How Does Illegal Immigration Hurt The Economy?

Written by J. Hirby and Fact Checked by The Law Dictionary Staff  

Some people believe that illegal immigration hurts the U.S. economy because it introduces an unregulated group of workers that are often underpaid, rarely reported for tax purposes and take jobs that would otherwise be taken by citizens or legal immigrants. They say that stricter immigration controls would prevent these practices from taking place.

Illegal Immigration and the Economy

The economy consists of the free flow of money, goods and services as well as the production of such goods and services. Illegal immigration has a direct economic impact, though the details are a little more complicated than the storyline of "they're taking our jobs." It has more to do with the drive for companies to cut costs due to the pressures of a tight market.

At the same time, illegal immigrants often work to support family back home, for whom the U.S. dollar goes much farther than it does here. They are more willing to work for less than the minimum wage, and what money they do make doesn't go back into the U.S. economy. While paying someone with ties and a history in the community, not only will their tax dollars go the U.S. government and be returned to the economy through public assistance programs or government contracts, but their earnings will go toward local businesses and help them thrive as well. This is the foundation of a successful economy.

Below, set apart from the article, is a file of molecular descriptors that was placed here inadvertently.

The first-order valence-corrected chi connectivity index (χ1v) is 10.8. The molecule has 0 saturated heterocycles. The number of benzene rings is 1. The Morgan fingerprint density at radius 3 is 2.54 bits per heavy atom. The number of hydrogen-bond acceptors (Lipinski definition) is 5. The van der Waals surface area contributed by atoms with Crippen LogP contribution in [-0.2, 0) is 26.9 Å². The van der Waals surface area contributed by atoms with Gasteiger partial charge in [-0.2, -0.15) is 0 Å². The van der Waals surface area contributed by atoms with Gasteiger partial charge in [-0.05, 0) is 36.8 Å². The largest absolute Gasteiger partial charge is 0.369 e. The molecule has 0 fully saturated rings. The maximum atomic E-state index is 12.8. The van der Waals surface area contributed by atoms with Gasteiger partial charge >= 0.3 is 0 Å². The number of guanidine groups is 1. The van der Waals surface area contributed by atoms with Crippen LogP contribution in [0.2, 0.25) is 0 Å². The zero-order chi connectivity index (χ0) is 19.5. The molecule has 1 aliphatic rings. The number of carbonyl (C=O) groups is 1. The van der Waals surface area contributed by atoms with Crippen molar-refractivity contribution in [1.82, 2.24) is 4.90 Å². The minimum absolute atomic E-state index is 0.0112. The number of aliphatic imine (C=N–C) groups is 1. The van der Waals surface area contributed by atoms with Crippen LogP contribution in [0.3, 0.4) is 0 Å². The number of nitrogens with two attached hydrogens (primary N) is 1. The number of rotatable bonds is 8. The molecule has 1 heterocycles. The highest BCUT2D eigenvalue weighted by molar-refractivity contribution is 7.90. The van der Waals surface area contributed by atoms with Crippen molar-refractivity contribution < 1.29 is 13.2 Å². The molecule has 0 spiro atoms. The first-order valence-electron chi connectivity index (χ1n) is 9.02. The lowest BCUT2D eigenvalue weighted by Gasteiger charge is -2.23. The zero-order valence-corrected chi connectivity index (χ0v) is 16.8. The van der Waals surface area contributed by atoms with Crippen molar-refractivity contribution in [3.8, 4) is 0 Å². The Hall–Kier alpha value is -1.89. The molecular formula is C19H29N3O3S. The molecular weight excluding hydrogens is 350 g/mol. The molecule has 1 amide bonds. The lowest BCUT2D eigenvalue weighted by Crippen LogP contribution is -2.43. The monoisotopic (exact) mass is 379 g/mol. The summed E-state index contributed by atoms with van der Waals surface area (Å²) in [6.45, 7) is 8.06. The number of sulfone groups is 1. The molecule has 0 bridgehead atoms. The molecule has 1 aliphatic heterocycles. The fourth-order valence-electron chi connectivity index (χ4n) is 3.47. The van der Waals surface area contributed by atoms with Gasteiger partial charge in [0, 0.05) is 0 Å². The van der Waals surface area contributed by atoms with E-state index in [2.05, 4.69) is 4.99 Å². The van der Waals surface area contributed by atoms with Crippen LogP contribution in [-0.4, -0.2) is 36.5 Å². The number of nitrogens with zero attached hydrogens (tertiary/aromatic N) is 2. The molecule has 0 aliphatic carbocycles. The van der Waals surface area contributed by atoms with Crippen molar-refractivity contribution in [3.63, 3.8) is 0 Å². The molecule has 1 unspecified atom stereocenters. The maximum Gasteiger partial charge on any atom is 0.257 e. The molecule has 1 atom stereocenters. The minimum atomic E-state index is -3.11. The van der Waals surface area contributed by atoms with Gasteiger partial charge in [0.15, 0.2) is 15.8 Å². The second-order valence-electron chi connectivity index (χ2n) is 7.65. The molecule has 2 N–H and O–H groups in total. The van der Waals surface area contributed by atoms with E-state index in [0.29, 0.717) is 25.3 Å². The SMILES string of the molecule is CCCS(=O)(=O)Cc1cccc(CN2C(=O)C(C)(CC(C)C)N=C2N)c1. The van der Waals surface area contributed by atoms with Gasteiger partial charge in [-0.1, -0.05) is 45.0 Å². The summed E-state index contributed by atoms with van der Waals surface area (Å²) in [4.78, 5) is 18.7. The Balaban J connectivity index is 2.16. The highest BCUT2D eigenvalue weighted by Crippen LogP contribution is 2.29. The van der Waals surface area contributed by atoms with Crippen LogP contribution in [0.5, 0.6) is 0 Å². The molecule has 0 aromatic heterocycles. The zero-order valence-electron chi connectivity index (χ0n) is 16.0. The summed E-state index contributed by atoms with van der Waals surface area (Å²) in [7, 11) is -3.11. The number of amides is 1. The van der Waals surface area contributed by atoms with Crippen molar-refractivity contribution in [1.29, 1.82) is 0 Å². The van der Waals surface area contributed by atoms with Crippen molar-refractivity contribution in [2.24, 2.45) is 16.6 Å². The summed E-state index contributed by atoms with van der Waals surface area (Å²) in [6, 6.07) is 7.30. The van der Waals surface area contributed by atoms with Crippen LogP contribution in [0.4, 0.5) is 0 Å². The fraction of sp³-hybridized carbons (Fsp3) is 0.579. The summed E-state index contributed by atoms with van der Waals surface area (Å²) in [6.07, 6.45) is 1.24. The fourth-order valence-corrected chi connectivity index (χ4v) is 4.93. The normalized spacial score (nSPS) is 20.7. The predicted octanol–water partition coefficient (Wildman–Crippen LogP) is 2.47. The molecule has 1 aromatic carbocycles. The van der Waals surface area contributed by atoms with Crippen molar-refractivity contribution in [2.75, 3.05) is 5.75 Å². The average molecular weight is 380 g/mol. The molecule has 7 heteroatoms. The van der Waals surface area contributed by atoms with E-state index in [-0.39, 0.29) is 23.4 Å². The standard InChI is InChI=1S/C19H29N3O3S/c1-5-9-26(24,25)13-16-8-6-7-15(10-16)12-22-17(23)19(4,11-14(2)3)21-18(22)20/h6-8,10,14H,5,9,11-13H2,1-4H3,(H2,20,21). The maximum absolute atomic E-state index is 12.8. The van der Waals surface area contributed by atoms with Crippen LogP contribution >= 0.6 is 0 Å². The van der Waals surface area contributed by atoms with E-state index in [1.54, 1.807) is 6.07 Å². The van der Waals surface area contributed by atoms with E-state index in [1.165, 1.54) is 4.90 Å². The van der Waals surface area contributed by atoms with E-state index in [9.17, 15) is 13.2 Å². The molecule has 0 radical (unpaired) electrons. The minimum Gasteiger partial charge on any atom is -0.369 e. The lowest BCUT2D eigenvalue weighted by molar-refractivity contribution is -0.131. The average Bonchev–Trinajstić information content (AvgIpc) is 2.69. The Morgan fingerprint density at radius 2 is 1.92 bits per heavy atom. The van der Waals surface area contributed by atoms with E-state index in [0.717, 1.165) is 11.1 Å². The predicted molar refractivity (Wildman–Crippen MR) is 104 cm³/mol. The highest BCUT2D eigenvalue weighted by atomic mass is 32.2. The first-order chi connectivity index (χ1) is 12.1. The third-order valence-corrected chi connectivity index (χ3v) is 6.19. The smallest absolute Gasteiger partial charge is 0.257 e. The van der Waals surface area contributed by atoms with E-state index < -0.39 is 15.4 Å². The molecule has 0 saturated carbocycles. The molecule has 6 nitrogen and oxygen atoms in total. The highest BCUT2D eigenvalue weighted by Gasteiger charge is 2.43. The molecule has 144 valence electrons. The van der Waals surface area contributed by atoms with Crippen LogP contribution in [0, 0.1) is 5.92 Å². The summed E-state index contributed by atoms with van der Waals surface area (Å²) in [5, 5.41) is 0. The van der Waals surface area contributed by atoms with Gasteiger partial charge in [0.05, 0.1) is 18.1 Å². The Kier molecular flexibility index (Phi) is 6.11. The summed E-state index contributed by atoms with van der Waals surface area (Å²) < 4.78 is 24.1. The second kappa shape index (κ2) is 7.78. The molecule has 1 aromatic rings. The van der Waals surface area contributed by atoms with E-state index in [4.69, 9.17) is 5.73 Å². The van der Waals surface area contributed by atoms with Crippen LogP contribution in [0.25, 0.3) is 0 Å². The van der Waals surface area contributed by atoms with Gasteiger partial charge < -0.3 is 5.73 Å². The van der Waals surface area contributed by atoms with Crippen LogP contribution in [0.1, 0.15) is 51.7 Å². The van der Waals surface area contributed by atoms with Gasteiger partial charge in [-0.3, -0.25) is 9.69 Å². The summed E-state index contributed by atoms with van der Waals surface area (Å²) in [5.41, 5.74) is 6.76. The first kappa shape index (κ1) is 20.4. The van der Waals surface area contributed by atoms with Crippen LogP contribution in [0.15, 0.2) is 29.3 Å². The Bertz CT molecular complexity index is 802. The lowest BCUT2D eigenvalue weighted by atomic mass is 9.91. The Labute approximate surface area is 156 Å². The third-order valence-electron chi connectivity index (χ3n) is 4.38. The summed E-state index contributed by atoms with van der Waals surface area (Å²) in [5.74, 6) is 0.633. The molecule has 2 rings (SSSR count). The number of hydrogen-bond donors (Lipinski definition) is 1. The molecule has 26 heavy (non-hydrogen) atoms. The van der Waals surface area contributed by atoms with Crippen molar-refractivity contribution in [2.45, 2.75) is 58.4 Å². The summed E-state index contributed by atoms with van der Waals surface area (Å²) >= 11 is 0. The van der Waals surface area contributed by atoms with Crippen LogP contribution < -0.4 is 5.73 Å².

When illegal immigration occurs, these economic foundations become troubled. On the other hand, the company able to produce products at a cheaper rate can then provide its services or products in greater number to a wider market at more affordable prices, which arguably helps the economy. It is certainly convenient for shoppers looking for better deals, no matter where the company employing illegal immigrants is located along the supply chain.

Why Hire Illegal Immigrants

Illegal immigration doesn't exist in a vacuum. A company that doesn't want to pay taxes on its workers' pay, doesn't want to pay them the minimum wage, and thinks it can avoid U.S. labor laws will hire illegal immigrants to try to cut costs and get a leg up on its competitors. They do so because the illegal immigrants are willing to work for this low amount and, arguably, because official policies don't do enough to curtail illegals or provide a means for illegal immigrants to become legal. It is a complicated situation that resists easy slogans for people actually trying to understand the problem.

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